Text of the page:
From: Samantha Atkins (email@example.com)
Date: Mon Dec 11 2000 - 12:05:16 MST
I believe your point is still severely broken unless you speak of
strictures of certain systems of morality instead of "values". They are
not at all the same thing. Your original definition has other
problems. What is the "will of the individual"? Is it arbitary power
or is it energy focused on a set of individual goals no matter how
poorly or well formulated? If the latter then there is great value in a
better formulation of goals to acheive the goals of the individual
personally and within its social context but this is not "restraining
the will" as such at all.
Ben Goertzel wrote:
> > Value systems as we know them are about restraining the will of
> > the individual in order to achieve the good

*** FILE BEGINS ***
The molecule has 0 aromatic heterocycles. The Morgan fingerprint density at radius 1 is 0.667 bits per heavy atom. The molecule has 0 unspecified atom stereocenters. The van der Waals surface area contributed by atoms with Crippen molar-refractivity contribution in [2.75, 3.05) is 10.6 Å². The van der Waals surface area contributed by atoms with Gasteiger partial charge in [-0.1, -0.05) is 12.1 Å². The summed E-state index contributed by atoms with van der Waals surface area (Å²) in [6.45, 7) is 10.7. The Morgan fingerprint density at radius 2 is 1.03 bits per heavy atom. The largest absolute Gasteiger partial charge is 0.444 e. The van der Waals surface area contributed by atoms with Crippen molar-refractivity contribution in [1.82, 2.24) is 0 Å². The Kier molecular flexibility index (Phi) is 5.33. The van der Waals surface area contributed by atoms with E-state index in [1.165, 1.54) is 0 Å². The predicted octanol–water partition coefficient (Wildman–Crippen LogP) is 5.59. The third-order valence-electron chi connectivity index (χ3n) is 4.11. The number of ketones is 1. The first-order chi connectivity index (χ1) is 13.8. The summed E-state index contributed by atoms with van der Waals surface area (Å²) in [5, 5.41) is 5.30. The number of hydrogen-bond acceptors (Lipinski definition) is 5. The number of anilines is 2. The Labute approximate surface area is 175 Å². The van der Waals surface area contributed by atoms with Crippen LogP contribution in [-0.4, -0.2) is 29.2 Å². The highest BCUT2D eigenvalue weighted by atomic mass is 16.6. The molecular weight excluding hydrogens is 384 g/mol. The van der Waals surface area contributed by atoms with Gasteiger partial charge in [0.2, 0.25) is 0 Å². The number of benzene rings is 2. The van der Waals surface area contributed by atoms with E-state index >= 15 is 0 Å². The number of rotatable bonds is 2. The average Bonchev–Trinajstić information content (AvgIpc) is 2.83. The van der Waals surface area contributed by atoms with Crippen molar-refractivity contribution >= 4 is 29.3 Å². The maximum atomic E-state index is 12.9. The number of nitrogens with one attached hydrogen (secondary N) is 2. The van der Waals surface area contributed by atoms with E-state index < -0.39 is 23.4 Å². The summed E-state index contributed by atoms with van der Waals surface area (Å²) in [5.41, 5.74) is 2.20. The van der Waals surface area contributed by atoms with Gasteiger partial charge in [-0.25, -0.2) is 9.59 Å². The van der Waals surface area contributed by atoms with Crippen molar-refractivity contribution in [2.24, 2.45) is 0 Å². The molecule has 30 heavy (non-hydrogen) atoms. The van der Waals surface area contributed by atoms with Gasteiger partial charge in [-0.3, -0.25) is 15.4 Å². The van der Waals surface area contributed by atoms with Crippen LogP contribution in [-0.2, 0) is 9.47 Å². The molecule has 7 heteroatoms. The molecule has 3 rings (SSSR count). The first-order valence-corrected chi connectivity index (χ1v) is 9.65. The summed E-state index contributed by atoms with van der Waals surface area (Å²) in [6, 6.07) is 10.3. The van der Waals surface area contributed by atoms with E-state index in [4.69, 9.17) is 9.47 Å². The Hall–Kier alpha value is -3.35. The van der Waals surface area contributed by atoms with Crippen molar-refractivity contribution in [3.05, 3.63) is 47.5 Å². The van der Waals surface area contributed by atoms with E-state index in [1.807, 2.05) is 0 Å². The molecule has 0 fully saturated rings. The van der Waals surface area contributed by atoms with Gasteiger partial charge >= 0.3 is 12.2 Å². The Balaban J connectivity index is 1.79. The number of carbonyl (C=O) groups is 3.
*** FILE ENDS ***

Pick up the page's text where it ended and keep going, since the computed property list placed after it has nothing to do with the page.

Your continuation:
> > of the collective.
> Ok, as has been pointed out to me in a private e-mail, this is an
> A true statement is that "Very many human value systems have evolved in
> order to restrain
> the will of the individual and hence encourage the good of the collective."
> But of course, that doesn't hold for Ayn-Randish values, which are probably
> somewhat common
> in this particular e-community. sorry ;>
> It also doesn't hold for Nietzschean values, which I have a great deal of
> sympathy for...
> Nietzschean values are about the will of the individual restraining itself
> in order to maximize
> its own power!
> It does hold for the value systems that shape our societies, and govern the
> bulk of human
> conduct, child-rearing, and so forth, so I still think my point has some
> > But our very notions of "individual" and
> > "collective" are a consequence of the peculiarities
> > of our physical embodiment. Value systems as we know them aren't
> > going to exist for long, because the
> > preconditions for their meaningfulness will disappear...
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